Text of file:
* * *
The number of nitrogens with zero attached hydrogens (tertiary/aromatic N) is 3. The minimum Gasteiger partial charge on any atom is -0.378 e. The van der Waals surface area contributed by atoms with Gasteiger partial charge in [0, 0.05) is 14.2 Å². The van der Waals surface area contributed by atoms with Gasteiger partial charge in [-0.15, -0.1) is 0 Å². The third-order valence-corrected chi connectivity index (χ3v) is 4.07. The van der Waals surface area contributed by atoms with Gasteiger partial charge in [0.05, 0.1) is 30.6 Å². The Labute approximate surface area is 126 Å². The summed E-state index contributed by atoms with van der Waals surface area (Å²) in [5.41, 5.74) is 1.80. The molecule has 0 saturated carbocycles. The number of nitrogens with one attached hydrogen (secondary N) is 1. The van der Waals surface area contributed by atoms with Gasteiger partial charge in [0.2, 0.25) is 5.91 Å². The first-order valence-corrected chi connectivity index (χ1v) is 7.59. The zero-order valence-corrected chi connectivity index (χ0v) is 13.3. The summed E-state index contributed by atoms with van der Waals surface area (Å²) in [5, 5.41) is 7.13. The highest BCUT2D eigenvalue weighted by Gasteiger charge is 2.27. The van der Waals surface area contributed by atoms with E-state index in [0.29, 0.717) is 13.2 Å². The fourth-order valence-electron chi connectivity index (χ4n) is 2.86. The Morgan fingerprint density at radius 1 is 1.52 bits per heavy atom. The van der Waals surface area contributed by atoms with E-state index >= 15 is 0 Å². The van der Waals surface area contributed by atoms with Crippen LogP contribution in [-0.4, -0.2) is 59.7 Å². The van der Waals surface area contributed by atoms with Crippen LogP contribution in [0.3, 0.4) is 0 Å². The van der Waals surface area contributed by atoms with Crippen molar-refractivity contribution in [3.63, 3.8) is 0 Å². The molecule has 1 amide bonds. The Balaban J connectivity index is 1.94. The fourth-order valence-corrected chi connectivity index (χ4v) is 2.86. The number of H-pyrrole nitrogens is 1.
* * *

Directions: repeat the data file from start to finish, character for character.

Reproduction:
The number of nitrogens with zero attached hydrogens (tertiary/aromatic N) is 3. The minimum Gasteiger partial charge on any atom is -0.378 e. The van der Waals surface area contributed by atoms with Gasteiger partial charge in [0, 0.05) is 14.2 Å². The van der Waals surface area contributed by atoms with Gasteiger partial charge in [-0.15, -0.1) is 0 Å². The third-order valence-corrected chi connectivity index (χ3v) is 4.07. The van der Waals surface area contributed by atoms with Gasteiger partial charge in [0.05, 0.1) is 30.6 Å². The Labute approximate surface area is 126 Å². The summed E-state index contributed by atoms with van der Waals surface area (Å²) in [5.41, 5.74) is 1.80. The molecule has 0 saturated carbocycles. The number of nitrogens with one attached hydrogen (secondary N) is 1. The van der Waals surface area contributed by atoms with Gasteiger partial charge in [0.2, 0.25) is 5.91 Å². The first-order valence-corrected chi connectivity index (χ1v) is 7.59. The zero-order valence-corrected chi connectivity index (χ0v) is 13.3. The summed E-state index contributed by atoms with van der Waals surface area (Å²) in [5, 5.41) is 7.13. The highest BCUT2D eigenvalue weighted by Gasteiger charge is 2.27. The van der Waals surface area contributed by atoms with E-state index in [0.29, 0.717) is 13.2 Å². The fourth-order valence-electron chi connectivity index (χ4n) is 2.86. The Morgan fingerprint density at radius 1 is 1.52 bits per heavy atom. The van der Waals surface area contributed by atoms with E-state index >= 15 is 0 Å². The van der Waals surface area contributed by atoms with Crippen LogP contribution in [-0.4, -0.2) is 59.7 Å². The van der Waals surface area contributed by atoms with Crippen LogP contribution in [0.3, 0.4) is 0 Å². The van der Waals surface area contributed by atoms with Crippen molar-refractivity contribution in [3.63, 3.8) is 0 Å². The molecule has 1 amide bonds. The Balaban J connectivity index is 1.94. The fourth-order valence-corrected chi connectivity index (χ4v) is 2.86. The number of H-pyrrole nitrogens is 1.